Happy New Year and welcome, 2016!
While 2015 was marvelous for so many reasons I am fine to shut the door behind it.
Not that the day of the week or the number on the calendar changes much.
Its still winter.
We’ve still got over 2 feet of snow on the ground.
The snowmobilers are racing around the meadows and the yurt-ski people are filling up the parking area at the end of one of our nicely plowed driveways and Alistair is still going back & forth to Bismarck and Loki has had a few more seizures.
They aren’t very long- 10 seconds at the most.
I’m starting to notice a routine she has when they occur and maybe she seeks us out when she senses one coming on because I have been close by for the last 3.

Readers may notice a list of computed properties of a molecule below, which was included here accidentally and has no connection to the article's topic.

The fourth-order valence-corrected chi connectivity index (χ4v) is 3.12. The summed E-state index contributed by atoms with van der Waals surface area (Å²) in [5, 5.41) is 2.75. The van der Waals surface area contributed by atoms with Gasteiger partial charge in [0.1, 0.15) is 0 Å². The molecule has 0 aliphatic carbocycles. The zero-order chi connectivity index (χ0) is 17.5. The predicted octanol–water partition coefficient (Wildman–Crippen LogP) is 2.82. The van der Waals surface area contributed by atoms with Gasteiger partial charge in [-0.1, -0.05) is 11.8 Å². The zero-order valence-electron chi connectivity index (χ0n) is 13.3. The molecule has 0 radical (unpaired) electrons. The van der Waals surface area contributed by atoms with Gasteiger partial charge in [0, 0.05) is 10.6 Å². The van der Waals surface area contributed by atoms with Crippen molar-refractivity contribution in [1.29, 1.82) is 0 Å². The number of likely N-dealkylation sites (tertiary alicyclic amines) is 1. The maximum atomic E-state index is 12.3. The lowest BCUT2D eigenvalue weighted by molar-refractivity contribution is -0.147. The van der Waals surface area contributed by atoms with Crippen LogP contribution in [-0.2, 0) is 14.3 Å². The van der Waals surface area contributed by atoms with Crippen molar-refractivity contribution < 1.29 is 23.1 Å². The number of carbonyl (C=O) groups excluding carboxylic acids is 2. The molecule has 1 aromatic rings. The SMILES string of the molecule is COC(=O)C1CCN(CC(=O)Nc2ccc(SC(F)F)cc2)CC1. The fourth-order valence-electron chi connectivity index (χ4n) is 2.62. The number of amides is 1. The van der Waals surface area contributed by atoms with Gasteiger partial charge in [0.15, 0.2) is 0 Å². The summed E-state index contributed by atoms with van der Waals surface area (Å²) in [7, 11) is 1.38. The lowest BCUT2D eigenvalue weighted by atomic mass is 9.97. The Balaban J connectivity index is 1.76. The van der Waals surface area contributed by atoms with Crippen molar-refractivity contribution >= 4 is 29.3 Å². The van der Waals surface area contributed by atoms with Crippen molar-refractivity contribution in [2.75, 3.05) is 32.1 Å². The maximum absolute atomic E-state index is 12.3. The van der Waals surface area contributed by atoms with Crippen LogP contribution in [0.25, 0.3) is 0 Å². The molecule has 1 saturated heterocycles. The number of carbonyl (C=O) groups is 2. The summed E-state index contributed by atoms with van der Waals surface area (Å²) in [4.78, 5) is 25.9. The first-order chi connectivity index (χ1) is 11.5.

She sits down or stands very still and then she starts bringing up a frothy bile-like foam (I’m not trying to gross you out. Its just what happens). Her medically-inclined Gampy and Step-Gammy think the pre-seizure phase is somehow making her nauseas.
Then the trembling starts.
Twice now we have held onto her, stabilizing her with our own bodies and she doesn’t fall over and hasn’t actually gone into the full-blown seizure. Other times she goes down (gently if we are around to assist… thankfully she’s only 15 lbs) and she seizes.
Then she piddles.
Then she wakes up.
And after a little while of being held, talked to and what looks like a bit of general fuzziness she is back to business- eating, drinking, barking at closed doors, barking at the other side of the closed door, and prancing through the house like a little pin ball, gently bonking against a door here or a wall there.
Or a chiddy pat.
Who, at 20 years old is pretty set in her ways.
I will say, she is still agile enough to make the effort to get out of Loki’s way now and she can still surprise the snot out of me with a rapid whack from her claws if I’m working on a hair matt.